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help for grand piano recording in a small room Condenser Microphones
Old 1 week ago
  #121
Gear Nut
I agree with a lot of what has been already said. Ideally in a perfect acoustic a slightly more distant placement is better.

However, for most of us we have to deal with a bad room or recital hall. In this situation I tend to place the mics close to the lid looking in and the height may vary, or level with the rim of the piano. Sometimes even inside near the bridge. This way I can get a good sound and eliminate the too early reflections.

Here is a photo Dropbox - DSC_0138.jpg
Old 1 week ago
  #122
Lives for gear
Quote:
Originally Posted by Lurcher_lover View Post
I agree with a lot of what has been already said. Ideally in a perfect acoustic a slightly more distant placement is better.

However, for most of us we have to deal with a bad room or recital hall. In this situation I tend to place the mics close to the lid looking in and the height may vary, or level with the rim of the piano. Sometimes even inside near the bridge. This way I can get a good sound and eliminate the too early reflections.

Here is a photo Dropbox - DSC_0138.jpg
It must be a pretty awful room that you'd want to 'hide' from it by going that far under the lid..... to me that's like working under the hood of a revving car engine, to get away from the sound of the aircraft flying 30,000 feet over your workshop...

Methinks you simply like the sound under the piano lid...and just leave the explanation at that ? Which is fine, there's nothing wrong with liking the sound of a close-miked piano...if the music is amenable to it.
Old 1 week ago
  #123
Gear Nut
Once I get More than say 2 feet from the instrument the sound starts to go downhill, and at 6 feet it is pretty poor. So at the rim of the instrument seems to work very well, and even inside and over the strings works too, and is still OK for classical music.
Old 1 week ago
  #124
Gear Nut
Ribbons

Quote:
Originally Posted by VlaVlnPlayer View Post
Hello all! I'm bringing this thread up again... I'm to record in the same room I mentioned on post 98 (help for grand piano recording in a small room) -- no audience, classical repertoire.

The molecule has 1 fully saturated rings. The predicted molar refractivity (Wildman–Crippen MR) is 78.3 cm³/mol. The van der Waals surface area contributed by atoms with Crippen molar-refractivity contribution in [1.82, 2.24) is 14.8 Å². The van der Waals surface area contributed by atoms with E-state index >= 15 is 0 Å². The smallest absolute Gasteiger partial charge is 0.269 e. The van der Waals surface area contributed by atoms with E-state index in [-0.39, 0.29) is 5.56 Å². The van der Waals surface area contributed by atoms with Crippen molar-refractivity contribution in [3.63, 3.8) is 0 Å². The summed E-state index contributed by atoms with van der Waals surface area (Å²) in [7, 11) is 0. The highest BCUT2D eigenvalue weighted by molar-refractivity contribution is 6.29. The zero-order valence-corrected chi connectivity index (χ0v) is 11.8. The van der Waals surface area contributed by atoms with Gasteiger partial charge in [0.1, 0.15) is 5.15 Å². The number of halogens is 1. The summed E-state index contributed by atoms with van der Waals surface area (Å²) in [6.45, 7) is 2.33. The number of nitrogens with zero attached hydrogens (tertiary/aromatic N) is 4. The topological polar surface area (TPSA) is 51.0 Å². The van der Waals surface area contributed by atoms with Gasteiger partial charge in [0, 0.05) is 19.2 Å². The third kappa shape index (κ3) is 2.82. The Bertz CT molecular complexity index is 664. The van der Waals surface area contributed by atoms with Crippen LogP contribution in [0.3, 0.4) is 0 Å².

Last time, the LineAudio CM3 in NOS about 3' from the piano, lined up with the lid, angled 45 degrees gave me a nice result, so I'm planning on repeating it. I was wondering about experimenting with the Decca Tail technique, but using Ribbons instead of omni mics. Any reactions? My thought is that it'd help me getting rid of the early reflections from the low ceiling, but I'm not sure if it's worth trying it (I'd have to borrow a pair of ribbons, but that shouldn't be a problem for this session).

Thanks!
Hi VlaVlnPlayer,

I've used ribbons as a piano spot in just that way with some success, both in chamber music and piano concertos. The reason I like it is that it presents a narrower image (to avoid the stage-width piano) and lovely sound. The challenges are fitting that spot sound in with your mains. In your described case, I'd use them as a different mains pair in Blumlein. Perhaps more in front of the piano instead of off the trail.

But maybe you've done the recording already? If so, what are your thoughts?
Old 1 week ago
  #125
Lives for gear
Quote:
Originally Posted by Lurcher_lover View Post
Once I get More than say 2 feet from the instrument the sound starts to go downhill, and at 6 feet it is pretty poor. So at the rim of the instrument seems to work very well, and even inside and over the strings works too, and is still OK for classical music.